Carmel of Judah
Carmel of Judah We extract some additional particulars respecting this place from Robinson's Researches, 2, 197 sq.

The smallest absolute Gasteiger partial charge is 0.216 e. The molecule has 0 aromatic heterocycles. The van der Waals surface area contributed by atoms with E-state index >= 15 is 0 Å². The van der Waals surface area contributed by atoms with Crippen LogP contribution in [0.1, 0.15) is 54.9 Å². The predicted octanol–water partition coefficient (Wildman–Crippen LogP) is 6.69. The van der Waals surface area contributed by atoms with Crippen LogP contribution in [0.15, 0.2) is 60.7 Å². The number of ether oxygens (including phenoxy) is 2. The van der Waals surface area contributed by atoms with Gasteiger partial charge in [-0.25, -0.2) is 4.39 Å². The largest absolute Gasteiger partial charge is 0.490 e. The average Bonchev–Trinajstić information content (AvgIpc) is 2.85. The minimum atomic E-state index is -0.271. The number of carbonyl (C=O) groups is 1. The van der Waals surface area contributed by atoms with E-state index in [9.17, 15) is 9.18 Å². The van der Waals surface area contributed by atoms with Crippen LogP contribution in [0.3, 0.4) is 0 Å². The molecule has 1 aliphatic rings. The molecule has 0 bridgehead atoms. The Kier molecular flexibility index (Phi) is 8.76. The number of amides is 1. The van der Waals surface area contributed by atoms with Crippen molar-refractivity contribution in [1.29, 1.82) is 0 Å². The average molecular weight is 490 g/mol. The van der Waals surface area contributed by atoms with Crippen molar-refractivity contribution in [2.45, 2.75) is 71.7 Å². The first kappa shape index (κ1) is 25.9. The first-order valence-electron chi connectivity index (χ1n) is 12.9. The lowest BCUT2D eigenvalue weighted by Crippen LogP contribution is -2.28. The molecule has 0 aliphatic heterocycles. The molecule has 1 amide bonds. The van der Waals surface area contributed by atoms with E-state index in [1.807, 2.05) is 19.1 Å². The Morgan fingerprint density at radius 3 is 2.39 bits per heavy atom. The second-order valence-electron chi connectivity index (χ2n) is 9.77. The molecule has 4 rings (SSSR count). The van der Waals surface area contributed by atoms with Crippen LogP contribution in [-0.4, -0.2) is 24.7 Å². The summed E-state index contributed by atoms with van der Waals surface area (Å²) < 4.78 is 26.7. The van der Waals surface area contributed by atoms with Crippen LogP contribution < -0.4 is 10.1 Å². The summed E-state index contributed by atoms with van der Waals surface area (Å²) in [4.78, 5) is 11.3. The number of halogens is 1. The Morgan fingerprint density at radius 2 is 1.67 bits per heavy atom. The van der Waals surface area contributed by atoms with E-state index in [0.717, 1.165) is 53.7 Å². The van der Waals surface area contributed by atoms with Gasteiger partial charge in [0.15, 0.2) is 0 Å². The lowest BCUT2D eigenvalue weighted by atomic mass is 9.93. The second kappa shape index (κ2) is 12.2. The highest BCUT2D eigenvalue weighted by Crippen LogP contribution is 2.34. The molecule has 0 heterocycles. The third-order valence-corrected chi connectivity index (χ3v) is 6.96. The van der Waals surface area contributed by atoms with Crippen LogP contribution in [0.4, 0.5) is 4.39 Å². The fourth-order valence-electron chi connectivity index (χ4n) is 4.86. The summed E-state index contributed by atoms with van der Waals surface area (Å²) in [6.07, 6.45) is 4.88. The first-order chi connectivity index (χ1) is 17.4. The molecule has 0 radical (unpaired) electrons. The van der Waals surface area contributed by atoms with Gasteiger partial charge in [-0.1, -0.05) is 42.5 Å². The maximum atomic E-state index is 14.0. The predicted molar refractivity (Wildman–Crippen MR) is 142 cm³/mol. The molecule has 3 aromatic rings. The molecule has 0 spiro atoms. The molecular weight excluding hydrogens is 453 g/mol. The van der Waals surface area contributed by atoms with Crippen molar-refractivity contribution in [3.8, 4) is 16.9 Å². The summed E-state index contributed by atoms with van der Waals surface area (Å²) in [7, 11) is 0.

"The principal ruins are on the level area to the west, and consist of fragments of walls, massive foundations and heaps of hewn stones. The castle is a curious structure; it occupies a little eminence in the center of the town; its form is quadrangular, sixty-two feet by forty feet, and thirty feet high. The external wall is evidently ancient; and has on the northern and western sides a sloping bulwark, like the citadel in Jerusalem. It seems to have had a subterranean communication with the round tower adjacent. One of the ruined churches, along a quarter of a mile south of the castle, measures one hundred and fifty-six feet in length by about fifty feet in breadth. On the east was a chapel with a portico, while attached to it on the west was a large building, probably the episcopal residence. On the south is a square reservoir sunk in the rock. Most of the stones of the ruins were only rough hewn, or else have been worn away by tine. In the western part are the remains of a smaller church, surrounded by those of very many houses. Here also is an open passage leading down into a cavern, apparently natural. A somewhat similar but artificial cave, about twenty feet square, is seen just east of the castle. The bottom of the amphitheatre is a beautiful grass plot. The water for the pool is brought by an underground channel; first to a small basin in the rocks, and then five or six rods further to the reservoir. There is no running water in the valley."